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London Film Festival top picks: ‘Laugh’

Time Out's critics select five films to look out for in the London Film Festival's ‘Laugh’ strand

Computer Chess

This has breakthrough written all over it: set in the early ’80s at an electronic chess tournament and shot on old-school video cameras, the film follows a young nerd as he attempts to navigate the twin perils of competitive gaming and burgeoning romance.

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Drinking Buddies

‘Drinking Buddies’ looks a lot like Joe Swanberg’s earlier films in content – it concerns a group of twentysomething friends who work at a brewery in Chicago – but the execution is a step up for this DIY master, with a decent budget and actors like Anna Kendrick and Olivia Wilde in the cast.

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Enough Said

Newly-divorced masseuse Eva (Julia Louis-Dreyfus) meets an unlikely new boyfriend at a party (a schlubby but kind-hearted James Gandolfini), only to find that one of her clients, poetess Marianne (Catherine Keener), is his embittered and loquacious ex-wife, whose relentless complaining about her ex makes her ‘like a human TripAdvisor’.

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Hello Carter

Charlie Cox (the lead in ‘Stardust’) stars as the titular Carter, who finds himself newly homeless, single, and unemployed. When he sees his ex-girlfriend Kelly (Jodie Whittaker) on the Tube on the 11-month anniversary of their break-up, he sets out on a mission to win her back, roping in some colourful characters to help him along the way.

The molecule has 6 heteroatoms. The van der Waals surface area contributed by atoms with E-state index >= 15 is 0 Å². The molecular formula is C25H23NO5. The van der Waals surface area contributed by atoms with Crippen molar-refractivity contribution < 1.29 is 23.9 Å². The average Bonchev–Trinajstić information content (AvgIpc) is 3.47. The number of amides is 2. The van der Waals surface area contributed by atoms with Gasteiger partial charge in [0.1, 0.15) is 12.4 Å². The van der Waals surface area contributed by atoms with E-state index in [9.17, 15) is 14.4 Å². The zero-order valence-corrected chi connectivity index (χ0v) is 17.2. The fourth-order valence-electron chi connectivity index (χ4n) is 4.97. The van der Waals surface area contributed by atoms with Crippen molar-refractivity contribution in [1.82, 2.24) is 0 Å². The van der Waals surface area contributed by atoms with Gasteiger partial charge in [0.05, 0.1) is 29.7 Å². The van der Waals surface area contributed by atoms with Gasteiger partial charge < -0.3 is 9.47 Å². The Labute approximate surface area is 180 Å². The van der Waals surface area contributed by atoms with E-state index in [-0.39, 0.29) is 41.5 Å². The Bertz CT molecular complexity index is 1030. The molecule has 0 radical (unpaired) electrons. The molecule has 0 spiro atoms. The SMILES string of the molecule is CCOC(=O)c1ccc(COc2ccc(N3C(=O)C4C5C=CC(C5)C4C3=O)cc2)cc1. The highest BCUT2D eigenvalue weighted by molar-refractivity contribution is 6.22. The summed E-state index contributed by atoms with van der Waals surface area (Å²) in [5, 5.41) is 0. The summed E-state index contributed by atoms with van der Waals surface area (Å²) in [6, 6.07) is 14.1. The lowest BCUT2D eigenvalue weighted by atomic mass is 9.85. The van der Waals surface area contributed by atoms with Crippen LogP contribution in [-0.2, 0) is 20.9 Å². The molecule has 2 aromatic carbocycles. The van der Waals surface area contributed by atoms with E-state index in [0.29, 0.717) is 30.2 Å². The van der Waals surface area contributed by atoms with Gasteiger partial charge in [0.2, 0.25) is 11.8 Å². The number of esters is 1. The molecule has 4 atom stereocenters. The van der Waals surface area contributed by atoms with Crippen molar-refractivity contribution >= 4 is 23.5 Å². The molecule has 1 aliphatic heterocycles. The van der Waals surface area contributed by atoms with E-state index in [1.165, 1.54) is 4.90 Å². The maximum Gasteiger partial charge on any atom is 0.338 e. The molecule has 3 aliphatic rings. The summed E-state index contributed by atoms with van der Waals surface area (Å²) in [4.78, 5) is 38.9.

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Our Sunhi

Who is Sunhi? Literally, it's actress Jung Yu-Mi, but the answer in the film isn’t quite so straightforward. As a bunch of men try to define the pretty young film studies graduate – she is alternately described as creative, reserved, smart, odd and artistic – Sunhi herself is only after a letter of recommendation from her former professor so she can apply to a post-graduate course in America.

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It’s the best medicine – and it’s also one of the most interesting strands at this year’s LFF. The mumblecore generation grows up in both ‘Computer Chess’ and ‘Drinking Buddies’, while we bid farewell to the late, truly great James Gandolfini in Nicole Holofcener’s witty ‘Enough Said’.